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Anna Haupt
Animal welfare or animal rights?
Most people, including farmers, believe in animal welfare principles: humans have a right to use animals, but also have a responsibility to ensure their wellbeing. By contrast, animal rights supporters don’t believe humans have a right to use animals — whether for food, clothing, entertainment, or medicine. It can be dif cult to sort out the many positions and groups involved with animal care or animal use issues.
Animal rights activists are not usually interested in  nding common ground, and farmers are not interested in  ghting with those who are fundamentally opposed to what they do. Instead, farmers support animal welfare practices and research. When based on good science, research can help improve farming practices. If you want to know more about how farmers
care for their animals, please just ask – on social media, at farmers’ markets, on farm tours, or at other local events.
Behind the scenes on going “undercover”
From time to time, animal rights activist groups release undercover video footage depicting alleged farm animal abuse. This footage is disturbing for everyone who cares for animals, including farmers. Here are a few points for you to consider.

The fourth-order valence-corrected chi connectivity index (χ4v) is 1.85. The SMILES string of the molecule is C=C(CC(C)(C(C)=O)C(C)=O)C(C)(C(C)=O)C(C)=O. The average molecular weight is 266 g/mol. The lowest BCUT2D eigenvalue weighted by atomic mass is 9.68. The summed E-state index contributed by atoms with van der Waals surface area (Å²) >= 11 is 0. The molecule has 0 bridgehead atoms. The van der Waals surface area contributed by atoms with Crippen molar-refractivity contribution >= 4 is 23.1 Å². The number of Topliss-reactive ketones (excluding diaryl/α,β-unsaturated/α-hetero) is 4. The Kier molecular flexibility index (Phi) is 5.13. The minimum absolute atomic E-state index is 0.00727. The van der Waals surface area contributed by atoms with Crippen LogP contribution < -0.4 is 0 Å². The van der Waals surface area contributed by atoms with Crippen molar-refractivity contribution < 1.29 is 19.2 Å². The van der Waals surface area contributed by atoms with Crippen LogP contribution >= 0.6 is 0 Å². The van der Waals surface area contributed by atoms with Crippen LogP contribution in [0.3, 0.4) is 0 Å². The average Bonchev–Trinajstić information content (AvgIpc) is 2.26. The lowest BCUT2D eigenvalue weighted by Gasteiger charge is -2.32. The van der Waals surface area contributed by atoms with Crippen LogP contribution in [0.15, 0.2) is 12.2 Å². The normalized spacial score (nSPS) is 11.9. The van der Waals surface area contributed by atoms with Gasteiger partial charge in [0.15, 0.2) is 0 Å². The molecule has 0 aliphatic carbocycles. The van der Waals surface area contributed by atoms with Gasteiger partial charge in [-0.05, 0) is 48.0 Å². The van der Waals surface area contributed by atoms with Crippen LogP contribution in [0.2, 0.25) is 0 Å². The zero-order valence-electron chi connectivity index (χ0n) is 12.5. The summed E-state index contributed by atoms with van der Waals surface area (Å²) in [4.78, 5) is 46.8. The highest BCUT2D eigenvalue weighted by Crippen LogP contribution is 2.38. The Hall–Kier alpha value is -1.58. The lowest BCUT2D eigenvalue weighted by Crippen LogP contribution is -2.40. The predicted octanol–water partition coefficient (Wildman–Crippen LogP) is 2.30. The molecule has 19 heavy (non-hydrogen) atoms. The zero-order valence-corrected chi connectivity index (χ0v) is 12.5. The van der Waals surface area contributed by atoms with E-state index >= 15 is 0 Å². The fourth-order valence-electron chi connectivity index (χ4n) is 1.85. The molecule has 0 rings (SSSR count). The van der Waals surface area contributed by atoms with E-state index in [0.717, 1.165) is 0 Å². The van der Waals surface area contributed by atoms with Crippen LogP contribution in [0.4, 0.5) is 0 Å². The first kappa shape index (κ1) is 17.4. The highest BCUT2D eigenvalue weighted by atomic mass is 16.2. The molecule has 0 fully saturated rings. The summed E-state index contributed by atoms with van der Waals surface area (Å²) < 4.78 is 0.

Acts of cruelty towards animals are unacceptable and should not be tolerated. There are laws to deal with these cases, and they should be used accordingly. At times, however, individuals  lming the undercover footage have been doing so
for extended periods of time without taking action to stop abuse or questionable activity. This activity, too, is in itself unacceptable, and should be reported to the proper authorities immediately.
It’s also important to keep in mind that everything may not be what it seems – and just because something is on the internet doesn’t mean that it’s true. Misleading messaging and targeted marketing are often a part of animal rights campaigns, and need to be approached with critical thinking in mind.
It makes no sense to mistreat animals, whether from a moral or economic standpoint. Although one extreme case
is always one too many, it is far from the norm and does not re ect the care that millions of farm animals all across Canada receive every day.
Scientists at Cambridge University in the UK have invented a computer program that can detect whether farm animals are in pain. The arti cial intelligence system can recognize  ve di erent facial expressions in sheep, and determine whether the animal is su ering, and the severity of its discomfort.86
See farms for yourself
To experience the many different types of Canadian farms with your home, of ce or mobile device, visit and check out the many virtual farm and food tours available.
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